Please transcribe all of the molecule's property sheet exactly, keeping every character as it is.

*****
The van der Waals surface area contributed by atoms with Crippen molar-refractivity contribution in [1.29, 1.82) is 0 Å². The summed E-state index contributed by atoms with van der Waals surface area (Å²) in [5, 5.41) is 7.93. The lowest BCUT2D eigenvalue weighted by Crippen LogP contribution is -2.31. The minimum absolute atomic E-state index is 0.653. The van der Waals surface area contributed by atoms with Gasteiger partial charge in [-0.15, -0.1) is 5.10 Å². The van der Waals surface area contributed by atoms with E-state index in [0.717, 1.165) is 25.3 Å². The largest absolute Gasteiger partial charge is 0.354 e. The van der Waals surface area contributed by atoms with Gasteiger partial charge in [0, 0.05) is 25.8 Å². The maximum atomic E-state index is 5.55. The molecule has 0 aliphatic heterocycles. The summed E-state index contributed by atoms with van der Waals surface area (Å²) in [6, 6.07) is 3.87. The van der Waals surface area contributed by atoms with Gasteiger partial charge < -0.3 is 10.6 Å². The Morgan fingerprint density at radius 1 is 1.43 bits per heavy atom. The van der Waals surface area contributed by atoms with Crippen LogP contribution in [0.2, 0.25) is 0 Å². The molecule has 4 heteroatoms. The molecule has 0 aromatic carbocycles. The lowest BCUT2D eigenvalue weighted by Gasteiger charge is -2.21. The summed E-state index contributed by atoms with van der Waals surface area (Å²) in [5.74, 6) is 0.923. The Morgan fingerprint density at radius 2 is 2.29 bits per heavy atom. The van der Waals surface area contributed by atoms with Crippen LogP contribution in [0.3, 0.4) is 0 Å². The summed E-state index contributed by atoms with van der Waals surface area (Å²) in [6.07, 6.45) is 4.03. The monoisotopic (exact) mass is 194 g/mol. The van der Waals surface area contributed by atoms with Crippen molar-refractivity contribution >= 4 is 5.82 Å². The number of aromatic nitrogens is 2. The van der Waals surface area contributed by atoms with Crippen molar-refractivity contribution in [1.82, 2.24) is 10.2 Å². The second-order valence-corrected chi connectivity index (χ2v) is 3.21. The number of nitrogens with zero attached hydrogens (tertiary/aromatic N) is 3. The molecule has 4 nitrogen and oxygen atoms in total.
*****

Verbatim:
The van der Waals surface area contributed by atoms with Crippen molar-refractivity contribution in [1.29, 1.82) is 0 Å². The summed E-state index contributed by atoms with van der Waals surface area (Å²) in [5, 5.41) is 7.93. The lowest BCUT2D eigenvalue weighted by Crippen LogP contribution is -2.31. The minimum absolute atomic E-state index is 0.653. The van der Waals surface area contributed by atoms with Gasteiger partial charge in [-0.15, -0.1) is 5.10 Å². The van der Waals surface area contributed by atoms with E-state index in [0.717, 1.165) is 25.3 Å². The largest absolute Gasteiger partial charge is 0.354 e. The van der Waals surface area contributed by atoms with Gasteiger partial charge in [0, 0.05) is 25.8 Å². The maximum atomic E-state index is 5.55. The molecule has 0 aliphatic heterocycles. The summed E-state index contributed by atoms with van der Waals surface area (Å²) in [6, 6.07) is 3.87. The van der Waals surface area contributed by atoms with Gasteiger partial charge < -0.3 is 10.6 Å². The Morgan fingerprint density at radius 1 is 1.43 bits per heavy atom. The van der Waals surface area contributed by atoms with Crippen LogP contribution in [0.2, 0.25) is 0 Å². The molecule has 4 heteroatoms. The molecule has 0 aromatic carbocycles. The lowest BCUT2D eigenvalue weighted by Gasteiger charge is -2.21. The summed E-state index contributed by atoms with van der Waals surface area (Å²) in [5.74, 6) is 0.923. The Morgan fingerprint density at radius 2 is 2.29 bits per heavy atom. The van der Waals surface area contributed by atoms with Crippen LogP contribution in [0.3, 0.4) is 0 Å². The summed E-state index contributed by atoms with van der Waals surface area (Å²) in [6.07, 6.45) is 4.03. The monoisotopic (exact) mass is 194 g/mol. The van der Waals surface area contributed by atoms with Crippen molar-refractivity contribution >= 4 is 5.82 Å². The number of aromatic nitrogens is 2. The van der Waals surface area contributed by atoms with Crippen molar-refractivity contribution in [1.82, 2.24) is 10.2 Å². The second-order valence-corrected chi connectivity index (χ2v) is 3.21. The number of nitrogens with zero attached hydrogens (tertiary/aromatic N) is 3. The molecule has 4 nitrogen and oxygen atoms in total.